Freeware 8052 microprocessor IDE
This is a page about my freeware 8052 IDE program which is an editor / emulator / debugger / assembler / disassembler for the 8052 all in one portable Windows executable. Many years ago when I was programming the 8052 professionally and at home, tools were very expensive. There was not much freeware or opensource, but trough my employer I had most of the tools I needed. I wrote a lot of programs in 8052 assembler in 8052 assembler and PL/M, but I also learned to write in C and I had a good C compiler for the 8052. The 8052 was a genius design for its time and its funny that this processor is still used a lot. For development and debugging 8052 assembler code, this freeware IDE can be used.
Regards, Hein Pragt.
I also have a Facebook Group on Retro Computing and Electronics, feel frtee to join!
8052 workbensch editor / emulator / debugger
To be able to program for the 8052 you need an assembler or compiler. I personally still like to write in 8052 assembler but I could no longer find tools for Windows 10. There were still some programs to download but most of them worked at DOS level, had serious bugs or did not fit my needs. After some searching I decided that it was time for a new project, building a complete integrated 8052 development environment. I found a pretty good assembler and the base code of my Z80 IDE and I had some olde code in my code library. The result is 8052 workbench, a portable x64 Windows program that includes an editor, assembler, disassembler, emulator, single step debugger, Intel hex read / write function a VT100 terminal window, a seven segment display with 8 LEDs and keyboard support.
Download the zip file and unzip it at the place where you want to install it on your hard drive. Then create a shortcut to the program to the desktop and the program is ready for use. It is a so-called portable program which means that it does not use external sources or libraries and does not use the registry. After removing the directory from this program, it has also disappeared completely from your system.
First time use
To practice there is an example4.asm file in the example directory, which you can load after which it will be in the shown in the middle edit window. Now you can convert this into machine code by means of the assemble button, this will appear on the left of the screen and be put into the virtual memory of the emulator. The last (or first) .org statement will also be put in the program counter and by simply pressing the run button you can execute the program and follow it on the screen. This will not be very fast because every instruction will perform a screen update of all registers. If you want the program to run faster, you can disable the update of the registry block by means of the update checkbox. You can now modify the program, reassemble it and run it again.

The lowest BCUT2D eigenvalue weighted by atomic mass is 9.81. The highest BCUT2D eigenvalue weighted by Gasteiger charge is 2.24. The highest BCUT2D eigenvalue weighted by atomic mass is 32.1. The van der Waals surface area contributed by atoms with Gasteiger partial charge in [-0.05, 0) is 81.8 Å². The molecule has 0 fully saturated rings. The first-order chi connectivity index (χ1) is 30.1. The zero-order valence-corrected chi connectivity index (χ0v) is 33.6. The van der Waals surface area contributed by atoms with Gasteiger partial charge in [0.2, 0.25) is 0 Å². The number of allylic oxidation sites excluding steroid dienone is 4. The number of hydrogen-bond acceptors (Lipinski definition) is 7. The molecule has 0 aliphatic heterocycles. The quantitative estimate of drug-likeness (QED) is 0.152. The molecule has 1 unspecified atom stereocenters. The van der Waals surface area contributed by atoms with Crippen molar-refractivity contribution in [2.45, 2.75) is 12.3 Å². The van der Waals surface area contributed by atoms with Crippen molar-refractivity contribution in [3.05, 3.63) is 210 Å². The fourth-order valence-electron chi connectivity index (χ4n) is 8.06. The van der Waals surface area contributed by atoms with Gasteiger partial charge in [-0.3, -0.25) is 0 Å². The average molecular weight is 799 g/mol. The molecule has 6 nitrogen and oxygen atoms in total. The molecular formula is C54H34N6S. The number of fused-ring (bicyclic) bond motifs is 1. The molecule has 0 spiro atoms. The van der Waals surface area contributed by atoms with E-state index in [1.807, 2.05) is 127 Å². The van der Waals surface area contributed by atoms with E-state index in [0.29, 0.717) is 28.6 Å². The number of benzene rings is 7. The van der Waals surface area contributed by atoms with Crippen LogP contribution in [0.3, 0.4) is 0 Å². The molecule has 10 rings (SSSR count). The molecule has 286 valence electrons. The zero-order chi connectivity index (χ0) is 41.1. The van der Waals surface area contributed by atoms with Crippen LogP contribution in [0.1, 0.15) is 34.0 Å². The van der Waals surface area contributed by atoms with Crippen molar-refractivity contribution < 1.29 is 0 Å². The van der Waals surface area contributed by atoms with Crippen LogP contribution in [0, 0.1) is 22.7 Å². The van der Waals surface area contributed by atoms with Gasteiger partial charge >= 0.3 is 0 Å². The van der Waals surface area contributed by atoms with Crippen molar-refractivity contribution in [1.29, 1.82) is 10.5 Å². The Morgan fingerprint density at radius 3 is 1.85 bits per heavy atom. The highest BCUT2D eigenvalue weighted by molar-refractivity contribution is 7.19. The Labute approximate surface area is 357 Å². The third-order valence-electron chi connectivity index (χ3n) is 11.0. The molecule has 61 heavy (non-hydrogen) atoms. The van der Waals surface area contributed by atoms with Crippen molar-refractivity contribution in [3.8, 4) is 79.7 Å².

In de example directory there are also two 8052 Basic versions from Intel that will run fine in this IDE emulator. After the assembler and RUN hit the spacebar (just as in the ariginal autobaud detect) and the prompt will be shown.
There are more example files, a lot of them I made mysef when testing the IDE and some I found on the Internet and are free to use.
By means of the step button you can execute the program instruction by instruction and check the output and the registers. You can also enter the break address, the emulator will then stop at a run command at this address and display the registers of that moment. When 0000 is entered in the break field it will be ignored.
You can save the modified code as an asm file again but also save it as a hex file so that you can load the binary code in a circuit or ep(rom) for a real 8052 circuit. You can also read an Intel-Hex file, which will then be loaded into the internal emulator memory. You can also run tis code when you put the correct start address in the program counter. You can also disassemble this internal emulator memory code after which the source code will appears in the edit screen in the middle. This can then be changed and written back into the emulator memory by means of assemble button.